Warner Bros. Discovery revealed anemic subscription numbers for streaming service Max in its third-quarter earnings report, as the dual WGA and SAG-AFTRA strikes, the latter of which concluded Wednesday evening, dragged down subscriber development. 

Subscribers for Max declined by .7 percent, falling from 95.8 million in the year’s second quarter to 95.1 million in the third, which ended September 30th. 

The report reflects how the strikes plagued Max’s subscriber acquisition by paralyzing productions in the latter half of 2023, forcing Warner Bros. Discovery to delay projects. The company’s third-quarter earnings were also negatively affected by depressed advertising revenue, as its network television channels have lost viewers to the streaming model. 

Concerns over the lingering actors strike clearly weighed on Warner Bros. Discovery CEO David Zaslav, who opened the third quarter earnings calls with investors on Wednesday morning by outlining how seriously the studios were working to address SAG-AFTRAs demands. 

“Let me start by saying that we are hopeful we will reach a resolution to the SAG-AFTRA strike soon. We made a last and final offer that met virtually all of the union’s goals and includes the highest wage increase in 40 years,” Zaslav said. 

In September, Warner Bros. Discovery said it expected that the strikes would reduce its earnings for 2023 by between $300 million and $500 million. Following Zaslav’s remarks, Gunnar Wiedenfels, Warner Bros. Discovery’s Chief Financial Officer, warned investors that the strikes could continue to negatively affect the company’s financial outlook for 2024.

The warning did little to soothe shareholders. Following the report, Warner Bros. Discovery stock plunged by 20 percent, closing at $9.40 on Wednesday afternoon. The company’s stock moderately rebounded following the announcement of a tentative resolution to the SAG-AFTRA strike, the result of days of intense negotiating between studio executives and representatives from the actors guild.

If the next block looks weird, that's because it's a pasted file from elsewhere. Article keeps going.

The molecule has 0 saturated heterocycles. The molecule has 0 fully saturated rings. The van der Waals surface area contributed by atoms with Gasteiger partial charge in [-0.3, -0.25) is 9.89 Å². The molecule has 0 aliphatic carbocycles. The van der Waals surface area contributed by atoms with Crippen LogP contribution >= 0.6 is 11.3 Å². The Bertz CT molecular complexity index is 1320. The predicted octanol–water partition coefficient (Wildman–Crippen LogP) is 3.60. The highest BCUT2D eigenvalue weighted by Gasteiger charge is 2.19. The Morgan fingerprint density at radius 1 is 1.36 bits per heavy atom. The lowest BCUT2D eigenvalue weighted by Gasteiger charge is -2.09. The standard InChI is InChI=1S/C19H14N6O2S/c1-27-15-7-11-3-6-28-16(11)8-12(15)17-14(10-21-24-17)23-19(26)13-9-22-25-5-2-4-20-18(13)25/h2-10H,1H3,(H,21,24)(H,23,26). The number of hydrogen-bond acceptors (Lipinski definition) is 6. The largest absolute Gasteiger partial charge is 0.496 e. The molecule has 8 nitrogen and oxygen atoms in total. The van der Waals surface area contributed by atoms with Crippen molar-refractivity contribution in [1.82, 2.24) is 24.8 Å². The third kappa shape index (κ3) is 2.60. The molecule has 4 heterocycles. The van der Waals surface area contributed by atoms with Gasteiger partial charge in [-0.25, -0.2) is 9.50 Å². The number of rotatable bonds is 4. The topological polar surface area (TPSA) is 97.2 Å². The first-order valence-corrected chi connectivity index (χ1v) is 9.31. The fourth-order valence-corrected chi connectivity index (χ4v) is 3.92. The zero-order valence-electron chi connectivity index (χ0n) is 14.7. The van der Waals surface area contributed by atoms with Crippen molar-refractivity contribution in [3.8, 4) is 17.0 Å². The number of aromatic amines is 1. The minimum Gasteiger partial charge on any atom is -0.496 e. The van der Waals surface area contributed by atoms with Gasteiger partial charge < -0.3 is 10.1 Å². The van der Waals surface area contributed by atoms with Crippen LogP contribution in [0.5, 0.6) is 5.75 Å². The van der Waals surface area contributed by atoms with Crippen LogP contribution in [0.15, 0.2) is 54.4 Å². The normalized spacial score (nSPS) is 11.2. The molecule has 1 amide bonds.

Warner Bros. Discovery stock rebounded following the resolution of the strike Wednesday evening, though it continued to underperform the NASDAQ index as investors remain concerned over the company’s anemic advertising revenue. Chart via Yahoo Finance.

Addressing the decline in subscribers, Wiedenfels attributed the fall to an “extraordinarily light content slate” caused by the work stoppage, which prompted the company to delay releasing high profile projects such as Dune: Part Two, starring audience draws Zendaya and Timothee Chalamet. 

A lack of original programming represents immense trouble for a fledgling streamer like Max, as a steady stream of new content is considered the golden ticket for streaming success. 

“The one thing that absolutely drives subscriber uptake is new original content. [New] movies, TV shows, those are the things that draw consumers in,” said Richard Cooper, an analyst with Ampere Analysis. “We’ve seen a massive proportion of new titles impacted by the strikes in the U.S.” 

The strikes weren’t all bad news for Warner Bros. Discovery. Due to a pause on content spending, the company was able to pay off $2.4 billion in remaining debt from the merger of Warner Media and Discovery, Inc. in April 2022. 

Warner Bros. Discovery also revealed that the company’s domestic advertising revenue declined by 12% in the third quarter. The losses represent a generational shift, as younger audiences have neglected television networks in favor of streaming services to consume entertainment and news. 

Zaslav insisted that the company would continue to invest in its network television channels that make up a vital part of the company’s customer base. 

“We still believe in linear, and with sports and news, we’re anywhere between 25 percent and 45 percent of the viewership on cable,” he said.

The resolution of the SAG-AFTRA strike will help Warner Bros. Discovery increase its number of Max subscribers in 2024, as the resumption of production schedules provide an infusion of new content. The upcoming election season could also jumpstart the company’s domestic advertising revenue in the new year, said Dave Heger, a senior analyst at Edward Jones.  

“If nothing else, [2024 is] an election year,” Heger said. “Election year’s [are] always good for ad spending.”